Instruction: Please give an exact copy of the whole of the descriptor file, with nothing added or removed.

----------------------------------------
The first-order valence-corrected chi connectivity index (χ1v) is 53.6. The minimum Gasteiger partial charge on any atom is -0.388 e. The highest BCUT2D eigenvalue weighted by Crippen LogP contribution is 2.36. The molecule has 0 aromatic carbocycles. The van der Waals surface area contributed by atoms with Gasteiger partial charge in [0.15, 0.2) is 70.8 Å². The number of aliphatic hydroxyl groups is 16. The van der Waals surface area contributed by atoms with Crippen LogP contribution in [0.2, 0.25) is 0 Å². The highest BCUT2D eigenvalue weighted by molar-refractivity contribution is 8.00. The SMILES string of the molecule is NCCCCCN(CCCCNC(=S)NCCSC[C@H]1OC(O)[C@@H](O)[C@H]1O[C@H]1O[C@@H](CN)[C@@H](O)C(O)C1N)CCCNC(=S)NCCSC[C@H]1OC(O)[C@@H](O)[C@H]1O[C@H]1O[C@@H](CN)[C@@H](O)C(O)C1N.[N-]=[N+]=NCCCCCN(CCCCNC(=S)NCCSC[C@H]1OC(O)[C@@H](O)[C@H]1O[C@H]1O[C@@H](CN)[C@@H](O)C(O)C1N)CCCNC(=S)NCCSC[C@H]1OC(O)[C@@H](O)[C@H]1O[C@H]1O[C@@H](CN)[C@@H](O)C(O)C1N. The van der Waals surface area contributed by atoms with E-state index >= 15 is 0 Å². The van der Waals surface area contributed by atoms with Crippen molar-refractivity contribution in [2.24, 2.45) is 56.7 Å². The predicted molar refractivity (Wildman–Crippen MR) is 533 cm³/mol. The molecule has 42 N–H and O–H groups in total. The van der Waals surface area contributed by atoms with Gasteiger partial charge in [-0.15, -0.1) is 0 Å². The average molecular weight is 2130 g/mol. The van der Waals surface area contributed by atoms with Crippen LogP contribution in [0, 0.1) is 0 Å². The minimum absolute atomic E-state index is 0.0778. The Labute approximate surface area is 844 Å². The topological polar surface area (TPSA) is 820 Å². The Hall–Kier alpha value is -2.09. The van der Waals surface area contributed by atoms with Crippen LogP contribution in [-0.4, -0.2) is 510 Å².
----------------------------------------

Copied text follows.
The first-order valence-corrected chi connectivity index (χ1v) is 53.6. The minimum Gasteiger partial charge on any atom is -0.388 e. The highest BCUT2D eigenvalue weighted by Crippen LogP contribution is 2.36. The molecule has 0 aromatic carbocycles. The van der Waals surface area contributed by atoms with Gasteiger partial charge in [0.15, 0.2) is 70.8 Å². The number of aliphatic hydroxyl groups is 16. The van der Waals surface area contributed by atoms with Crippen LogP contribution in [0.2, 0.25) is 0 Å². The highest BCUT2D eigenvalue weighted by molar-refractivity contribution is 8.00. The SMILES string of the molecule is NCCCCCN(CCCCNC(=S)NCCSC[C@H]1OC(O)[C@@H](O)[C@H]1O[C@H]1O[C@@H](CN)[C@@H](O)C(O)C1N)CCCNC(=S)NCCSC[C@H]1OC(O)[C@@H](O)[C@H]1O[C@H]1O[C@@H](CN)[C@@H](O)C(O)C1N.[N-]=[N+]=NCCCCCN(CCCCNC(=S)NCCSC[C@H]1OC(O)[C@@H](O)[C@H]1O[C@H]1O[C@@H](CN)[C@@H](O)C(O)C1N)CCCNC(=S)NCCSC[C@H]1OC(O)[C@@H](O)[C@H]1O[C@H]1O[C@@H](CN)[C@@H](O)C(O)C1N. The van der Waals surface area contributed by atoms with E-state index >= 15 is 0 Å². The van der Waals surface area contributed by atoms with Crippen molar-refractivity contribution in [2.24, 2.45) is 56.7 Å². The predicted molar refractivity (Wildman–Crippen MR) is 533 cm³/mol. The molecule has 42 N–H and O–H groups in total. The van der Waals surface area contributed by atoms with Gasteiger partial charge in [-0.15, -0.1) is 0 Å². The average molecular weight is 2130 g/mol. The van der Waals surface area contributed by atoms with Crippen LogP contribution in [0, 0.1) is 0 Å². The minimum absolute atomic E-state index is 0.0778. The Labute approximate surface area is 844 Å². The topological polar surface area (TPSA) is 820 Å². The Hall–Kier alpha value is -2.09. The van der Waals surface area contributed by atoms with Crippen LogP contribution in [-0.4, -0.2) is 510 Å².